The ‘smugness’ of geographers: dismantling the caricatures of philosophies in human and physical geography

Rob Inkpen

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Caricatures of physical and human geographers are both very smug; one in their belief that they have direct and practical contact with reality, the other in the belief that their range of philosophical approaches provides a more nuanced understanding of the complexities of reality. Breaking down these caricatures is essential to configuring Geography as a discipline with something important to say about environmental issues facing humanity. A key role for any textbook on the philosophy of Physical Geography is to start to dismantle these caricatures. The textbook needs to make problematic what seems obvious; it needs to question traditional approaches, the unspoken ‘canons’, on which understanding is built. Engaging physical geographers with the philosophical side needs to be done in terms that are of immediate interest, particularly through the discussion of the practice of the subject. Understanding how practising Physical Geography is an inherently philosophical enterprise will help physical geographers understand the potential of philosophy to improve their understanding of their methods and results as well as the nature of their contact with physical reality.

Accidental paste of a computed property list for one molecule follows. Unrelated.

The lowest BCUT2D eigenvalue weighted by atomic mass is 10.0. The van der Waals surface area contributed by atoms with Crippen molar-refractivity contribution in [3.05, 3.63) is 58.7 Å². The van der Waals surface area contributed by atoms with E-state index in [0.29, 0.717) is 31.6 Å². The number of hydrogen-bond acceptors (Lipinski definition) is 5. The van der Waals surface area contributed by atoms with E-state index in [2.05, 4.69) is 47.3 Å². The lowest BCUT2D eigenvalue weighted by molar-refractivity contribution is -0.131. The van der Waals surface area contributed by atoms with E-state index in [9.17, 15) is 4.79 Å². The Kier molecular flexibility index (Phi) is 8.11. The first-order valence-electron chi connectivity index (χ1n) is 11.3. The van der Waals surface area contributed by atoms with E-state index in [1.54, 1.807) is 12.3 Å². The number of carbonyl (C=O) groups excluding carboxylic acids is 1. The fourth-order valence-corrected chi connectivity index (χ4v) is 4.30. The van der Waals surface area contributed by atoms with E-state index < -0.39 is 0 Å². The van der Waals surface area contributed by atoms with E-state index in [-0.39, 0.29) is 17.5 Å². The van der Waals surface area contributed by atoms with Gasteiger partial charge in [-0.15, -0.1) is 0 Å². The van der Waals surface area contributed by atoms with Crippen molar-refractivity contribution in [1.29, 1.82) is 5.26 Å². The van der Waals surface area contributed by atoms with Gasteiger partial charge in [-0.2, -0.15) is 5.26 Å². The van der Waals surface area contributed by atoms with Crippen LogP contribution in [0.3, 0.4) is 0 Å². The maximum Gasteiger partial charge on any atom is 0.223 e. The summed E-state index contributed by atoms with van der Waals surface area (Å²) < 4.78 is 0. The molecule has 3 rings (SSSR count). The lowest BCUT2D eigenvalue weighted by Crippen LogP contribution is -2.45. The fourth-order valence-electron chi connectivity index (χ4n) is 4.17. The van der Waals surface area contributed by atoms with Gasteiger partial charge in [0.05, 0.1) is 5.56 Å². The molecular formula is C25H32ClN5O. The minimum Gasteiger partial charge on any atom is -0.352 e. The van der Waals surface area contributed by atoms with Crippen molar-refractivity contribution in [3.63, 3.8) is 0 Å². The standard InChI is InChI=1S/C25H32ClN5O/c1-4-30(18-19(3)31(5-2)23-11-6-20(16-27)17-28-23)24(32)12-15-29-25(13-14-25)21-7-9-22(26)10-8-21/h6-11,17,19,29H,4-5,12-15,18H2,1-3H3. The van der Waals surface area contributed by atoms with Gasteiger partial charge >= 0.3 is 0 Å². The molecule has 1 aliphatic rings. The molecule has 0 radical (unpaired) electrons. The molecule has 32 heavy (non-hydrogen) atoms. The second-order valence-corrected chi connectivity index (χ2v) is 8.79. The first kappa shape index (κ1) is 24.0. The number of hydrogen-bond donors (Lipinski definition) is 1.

Original languageEnglish
Early online date9 Dec 2017
Publication statusEarly online - 9 Dec 2017


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